Avoid These 5 Types of Bad Feng Shui Outside Your Home

When talking about Feng Shui, most would refer to the location of the front door, kitchen, and bedroom, as well as the sitting and facing direction of the home (compass direction).

However, the environment surrounding your home is equally important, if not more.

Sometimes, negative Feng Shui Forms (形煞) can bring such strong negative Chi that can deem a house unsuitable for long-term stay. These negative Chi, or Sha Qi (煞), can manifest into loss of wealth, accidents, and sickness because it can change the energies that goes into your home. This school of thought came mostly from the Form School of Feng Shui (Luan Tou/ 巒頭), where you analyze what can be seen by the naked eye.

I’m sure all of you would want to avoid loss of wealth, accidents, and sickness. That’s what this article is for – to teach you how to identify these negative Feng Shui Forms so you can avoid them.

These negative Forms can be classified into 5 categories: Sharp, Corner, Rushing, Arrow, and Pressing. (Some words here may be lost in translation)

Before we begin, let me make one point clear:

Mere Presence of Negative Forms Doesn’t Mean You’ll Be Affected

Many factors need to be considered to determine whether the negative Feng Shui Forms have an impact on you.

First, these Forms should not be facing your front door. Meaning, if you’re standing inside your home looking out of your front door in a straight line, you shouldn’t see these Forms.

Second, these Forms should not be facing your windows. The same method mentioned above applies.

Third, the distance and the size of these Forms should be considered.

For instance, you’ll soon learn that street light poles are a negative Form and assume that you can see one through your front door. But when you take distance into consideration, the street light is about 20 feet away from you from right across the street. In this case, you shouldn’t worry about that negative Form because the light pole is too far to impact you.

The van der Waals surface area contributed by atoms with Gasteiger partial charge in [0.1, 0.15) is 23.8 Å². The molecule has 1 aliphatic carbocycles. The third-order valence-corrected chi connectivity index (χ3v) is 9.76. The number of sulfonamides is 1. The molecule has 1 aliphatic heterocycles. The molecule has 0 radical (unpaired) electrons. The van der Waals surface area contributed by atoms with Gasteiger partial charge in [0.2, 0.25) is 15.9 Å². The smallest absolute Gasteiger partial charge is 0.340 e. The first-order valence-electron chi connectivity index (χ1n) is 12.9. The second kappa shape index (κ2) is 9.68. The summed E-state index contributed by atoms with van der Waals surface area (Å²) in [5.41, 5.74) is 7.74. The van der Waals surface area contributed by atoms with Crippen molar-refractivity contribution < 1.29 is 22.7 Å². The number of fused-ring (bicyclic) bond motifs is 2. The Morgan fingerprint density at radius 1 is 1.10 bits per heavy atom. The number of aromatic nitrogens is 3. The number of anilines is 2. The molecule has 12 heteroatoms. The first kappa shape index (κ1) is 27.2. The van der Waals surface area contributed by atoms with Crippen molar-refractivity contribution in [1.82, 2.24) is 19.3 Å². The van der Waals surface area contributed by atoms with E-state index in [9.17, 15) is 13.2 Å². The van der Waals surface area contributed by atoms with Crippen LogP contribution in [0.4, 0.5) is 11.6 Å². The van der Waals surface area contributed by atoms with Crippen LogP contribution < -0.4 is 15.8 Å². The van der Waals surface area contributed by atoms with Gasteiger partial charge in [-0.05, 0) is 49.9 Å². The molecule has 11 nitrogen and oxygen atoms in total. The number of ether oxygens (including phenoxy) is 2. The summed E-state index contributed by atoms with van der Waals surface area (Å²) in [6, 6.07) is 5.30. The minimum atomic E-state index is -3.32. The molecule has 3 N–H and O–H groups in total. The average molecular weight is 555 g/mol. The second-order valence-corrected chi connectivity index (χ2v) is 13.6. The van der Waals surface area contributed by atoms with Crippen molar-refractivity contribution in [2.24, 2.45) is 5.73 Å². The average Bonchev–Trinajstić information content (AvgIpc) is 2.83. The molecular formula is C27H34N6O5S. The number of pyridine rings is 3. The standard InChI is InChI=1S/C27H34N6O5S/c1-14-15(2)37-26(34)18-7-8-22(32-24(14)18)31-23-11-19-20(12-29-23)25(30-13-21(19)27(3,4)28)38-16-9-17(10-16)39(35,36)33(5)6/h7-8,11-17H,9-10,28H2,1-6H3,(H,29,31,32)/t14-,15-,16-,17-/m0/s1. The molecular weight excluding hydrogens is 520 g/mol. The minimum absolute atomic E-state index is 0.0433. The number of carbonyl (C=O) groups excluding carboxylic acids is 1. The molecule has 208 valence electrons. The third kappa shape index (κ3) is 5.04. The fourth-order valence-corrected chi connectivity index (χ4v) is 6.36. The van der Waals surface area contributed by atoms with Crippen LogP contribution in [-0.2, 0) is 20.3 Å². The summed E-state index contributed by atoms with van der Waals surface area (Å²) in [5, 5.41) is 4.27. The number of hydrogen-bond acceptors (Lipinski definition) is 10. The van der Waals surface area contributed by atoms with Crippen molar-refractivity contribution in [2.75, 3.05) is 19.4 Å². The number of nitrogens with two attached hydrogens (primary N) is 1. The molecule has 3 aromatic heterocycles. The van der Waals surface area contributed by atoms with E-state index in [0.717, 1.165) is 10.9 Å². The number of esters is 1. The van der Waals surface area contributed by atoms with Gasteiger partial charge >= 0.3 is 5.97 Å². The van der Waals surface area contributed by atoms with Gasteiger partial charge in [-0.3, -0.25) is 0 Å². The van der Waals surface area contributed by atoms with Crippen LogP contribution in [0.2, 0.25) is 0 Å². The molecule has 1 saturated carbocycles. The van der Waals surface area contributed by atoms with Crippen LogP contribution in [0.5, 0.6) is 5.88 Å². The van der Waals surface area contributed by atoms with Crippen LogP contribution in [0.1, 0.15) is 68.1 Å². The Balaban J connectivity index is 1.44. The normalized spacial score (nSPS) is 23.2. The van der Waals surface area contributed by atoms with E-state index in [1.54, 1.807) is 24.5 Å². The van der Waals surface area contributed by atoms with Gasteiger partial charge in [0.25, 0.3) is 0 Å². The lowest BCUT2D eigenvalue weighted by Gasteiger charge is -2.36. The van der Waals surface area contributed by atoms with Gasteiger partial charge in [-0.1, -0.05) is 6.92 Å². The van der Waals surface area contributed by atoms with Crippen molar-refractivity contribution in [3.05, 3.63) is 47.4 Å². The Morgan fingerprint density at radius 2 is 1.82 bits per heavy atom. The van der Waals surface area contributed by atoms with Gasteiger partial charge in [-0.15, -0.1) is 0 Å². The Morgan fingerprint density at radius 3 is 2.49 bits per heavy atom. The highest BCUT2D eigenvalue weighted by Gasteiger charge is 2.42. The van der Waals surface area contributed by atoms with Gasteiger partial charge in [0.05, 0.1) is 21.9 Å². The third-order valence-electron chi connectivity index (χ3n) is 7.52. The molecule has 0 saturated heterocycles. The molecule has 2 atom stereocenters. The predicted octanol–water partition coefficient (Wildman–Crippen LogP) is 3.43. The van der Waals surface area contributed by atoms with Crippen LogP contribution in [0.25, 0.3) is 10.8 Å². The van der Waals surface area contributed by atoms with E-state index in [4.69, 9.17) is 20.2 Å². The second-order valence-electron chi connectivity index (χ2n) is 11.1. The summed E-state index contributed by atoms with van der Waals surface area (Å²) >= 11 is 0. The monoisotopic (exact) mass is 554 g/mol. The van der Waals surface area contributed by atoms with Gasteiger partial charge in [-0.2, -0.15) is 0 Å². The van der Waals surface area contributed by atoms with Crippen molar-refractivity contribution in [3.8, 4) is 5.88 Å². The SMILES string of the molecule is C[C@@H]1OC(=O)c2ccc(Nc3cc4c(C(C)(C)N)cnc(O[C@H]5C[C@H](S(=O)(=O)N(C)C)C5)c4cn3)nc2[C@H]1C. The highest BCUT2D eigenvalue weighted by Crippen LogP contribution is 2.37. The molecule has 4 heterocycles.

A street light pole that is far away from you will have no Feng Shui impact on you.

Throughout this article, I will include the factors to consider when explaining what these Forms are. Let’s dive right into it.

Sharp Sha (煞)

Sharp Sha is one of the most common one we see today. Its shape is typically triangular, or something thin and tall. Here are some examples:

  • Street light poles
  • Flag poles
  • Sign posts
  • Bell towers
  • Church towers
  • Electric towers
  • Chimneys
  • Very tall and thin trees
  • Mountain’s peak

For some, their presence is a sight for sore eyes. For others, they feel indifferent. For a few, it can give off a slight feeling of unease.

Let me use a more extreme example. Imagine having knives installed into your ceiling, with their sharp edge pointing downwards. You know the knives are not going to hurt you (unless there’s an earthquake or other catastrophes). However, its presence will make people uncomfortable. How do you think that’s going to affect someone who’s living there for years?

The pointy, triangular top of a church or bell tower is also a form of Sharp Sha. In the above image, since there are no residential buildings around the area, it poses no Feng Shui impact to anyone.

Though this example is not the best, it shows what Sharp Sha can make people feel.

The strength of this Sha is determined by its height and its proximity. The taller it is, the stronger its energy. If it is far away, it’ll have no impact to your home’s Feng Shui.